Can San Antonio spur a super NBA championship?By Percy D. Della
Philippine Daily Inquirer
SACRAMENTO, California—A Kobe-LeBron showdown in the NBA Finals is out of the picture. And so is the league’s hope for high television ratings and premium advertising dollars.
The Los Angeles Lakers, gunning for a sixth NBA title in the Kobe Bryant era, got booted out in five games by the Oklahoma Thunder in the second round—to the disappointment of fans, including countless Filipinos in the greater Los Angeles area—who have come to expect their team to reach the Finals every year.
On the other hand, LeBron James and the Miami Heat overcame a wobbly start to win their semifinal series with injury-laden Indiana, 4-2, last night. The Heat stopped the Pacers, 105-93, to arrange an Eastern Conference Finals match-up with either the Philadelphia Sixers or the Boston Celtics.
The Sixers defeated the Celtics, 82-75, Wednesday night, sending the Eastern Conference semifinals back to Beantown for a deciding Game 7.
Guided by Filipino-American coach Erik Spoelstra, Miami is the last remaining playoff team fancied more by Pinoys in America. With the Heat’s clinching win over the Pacers, Spoelstra dodged a bullet and momentarily silenced critics, including NBA great Magic Johnson, who had advocated for his former mentor, Heat GM Pat Riley, to leave the front office and return to coaching vice Erik.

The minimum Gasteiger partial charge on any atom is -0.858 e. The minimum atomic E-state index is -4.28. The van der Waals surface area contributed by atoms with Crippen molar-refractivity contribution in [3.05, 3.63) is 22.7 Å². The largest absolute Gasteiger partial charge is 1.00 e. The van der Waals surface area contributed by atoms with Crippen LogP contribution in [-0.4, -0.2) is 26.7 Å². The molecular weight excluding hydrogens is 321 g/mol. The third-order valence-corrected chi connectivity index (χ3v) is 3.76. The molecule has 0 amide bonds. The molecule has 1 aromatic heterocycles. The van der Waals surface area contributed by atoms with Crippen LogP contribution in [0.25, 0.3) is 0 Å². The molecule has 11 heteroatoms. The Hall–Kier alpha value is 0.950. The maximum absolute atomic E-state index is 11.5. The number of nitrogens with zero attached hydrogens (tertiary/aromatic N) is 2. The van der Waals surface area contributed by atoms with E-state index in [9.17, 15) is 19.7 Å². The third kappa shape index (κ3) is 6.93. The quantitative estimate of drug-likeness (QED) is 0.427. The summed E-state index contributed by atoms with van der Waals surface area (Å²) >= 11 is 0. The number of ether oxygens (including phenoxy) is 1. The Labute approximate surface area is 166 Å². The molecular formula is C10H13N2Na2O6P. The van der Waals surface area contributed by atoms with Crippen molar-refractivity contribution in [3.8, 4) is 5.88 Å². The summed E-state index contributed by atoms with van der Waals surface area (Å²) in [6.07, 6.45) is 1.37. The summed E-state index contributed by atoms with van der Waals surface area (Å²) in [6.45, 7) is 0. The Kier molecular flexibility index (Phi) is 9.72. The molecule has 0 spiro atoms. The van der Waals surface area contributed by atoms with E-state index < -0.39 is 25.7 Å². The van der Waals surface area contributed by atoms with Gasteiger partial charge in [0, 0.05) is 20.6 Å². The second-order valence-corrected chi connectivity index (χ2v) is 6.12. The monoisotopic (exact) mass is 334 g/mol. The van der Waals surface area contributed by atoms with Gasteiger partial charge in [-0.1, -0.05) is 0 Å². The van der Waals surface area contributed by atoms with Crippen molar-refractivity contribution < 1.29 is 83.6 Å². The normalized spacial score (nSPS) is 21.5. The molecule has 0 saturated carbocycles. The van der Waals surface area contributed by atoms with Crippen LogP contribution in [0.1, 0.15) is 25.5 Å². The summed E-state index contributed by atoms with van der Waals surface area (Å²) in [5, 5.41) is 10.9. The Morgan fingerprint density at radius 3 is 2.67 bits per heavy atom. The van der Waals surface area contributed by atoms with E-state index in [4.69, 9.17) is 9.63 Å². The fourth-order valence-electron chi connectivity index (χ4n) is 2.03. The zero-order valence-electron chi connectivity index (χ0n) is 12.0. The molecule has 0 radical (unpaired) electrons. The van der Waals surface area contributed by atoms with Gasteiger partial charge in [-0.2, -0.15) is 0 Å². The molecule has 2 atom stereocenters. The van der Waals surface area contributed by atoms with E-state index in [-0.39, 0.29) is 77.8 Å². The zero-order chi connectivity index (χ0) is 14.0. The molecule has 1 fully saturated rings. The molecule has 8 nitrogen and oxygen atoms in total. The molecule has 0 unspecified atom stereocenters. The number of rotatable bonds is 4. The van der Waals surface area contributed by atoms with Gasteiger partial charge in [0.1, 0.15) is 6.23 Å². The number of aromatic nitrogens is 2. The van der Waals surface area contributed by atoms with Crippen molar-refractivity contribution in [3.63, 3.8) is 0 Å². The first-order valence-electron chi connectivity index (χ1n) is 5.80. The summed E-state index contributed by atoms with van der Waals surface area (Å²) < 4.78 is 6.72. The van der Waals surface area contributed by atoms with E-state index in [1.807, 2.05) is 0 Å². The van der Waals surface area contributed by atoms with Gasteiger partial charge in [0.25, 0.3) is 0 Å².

Meanwhile, the stage is set for the Western Conference Finals with the Thunder facing the San Antonio Spurs in a clash of NBA teams from small media markets.
In terms of advertising income, the league will get a lift of sorts, should Philadelphia, America’s fourth largest media market, or seventh-ranked Boston, prevail in the Eastern Finals over the Heat of the 16th-ranked Miami-Fort Lauderdale metropolitan area.
The ratings game would have trumped media market dynamics for the NBA—with reported revenue losses of $300 million for 2010-2011—had a desired Heat-Lakers Finals, aka Bryant vs James occurred in the shortened season.
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The eyes of Texas and the rest of the sporting nation are upon Tim Duncan and the Spurs, who are on a roll, having won 18 straight and have yet to lose in the playoffs. But NBA and television honchos are wondering if fans would watch San Antonio play should it make it to the Finals.
With a horde of now 30-something war horses, the Spurs face a posse of exciting, young stallions led by Kevin Durant and Russell Westbrook.
The Spurs last played and came out winners in the 2007 NBA Finals against a younger James and the Cleveland Cavaliers — in the worst ever championship, television ratings-wise, in the history of the NBA with a 6.2 rating.
Duncan and company also played and prevailed over the New Jersey Nets in the 2003 championship series that captured a rating of 6.5 — the second worst in league annals.
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He’s my youngest grandson’s namesake and a lifelong friend. Joaquin “Jake” Ayson has retired as chief executive officer of the National Golf Association of the Philippines, after almost a half century’s work of molding promising par busters.
Jake’s been a great chum of mine since I first met him in the mid-70s. I am grateful to Jake for rewarding me with his friendship and his insight on the local golf scene that only a witness to its storied past and exciting future could impart.
Enjoy the rocking chair, bud. And good luck on your appeal for a better retirement package.
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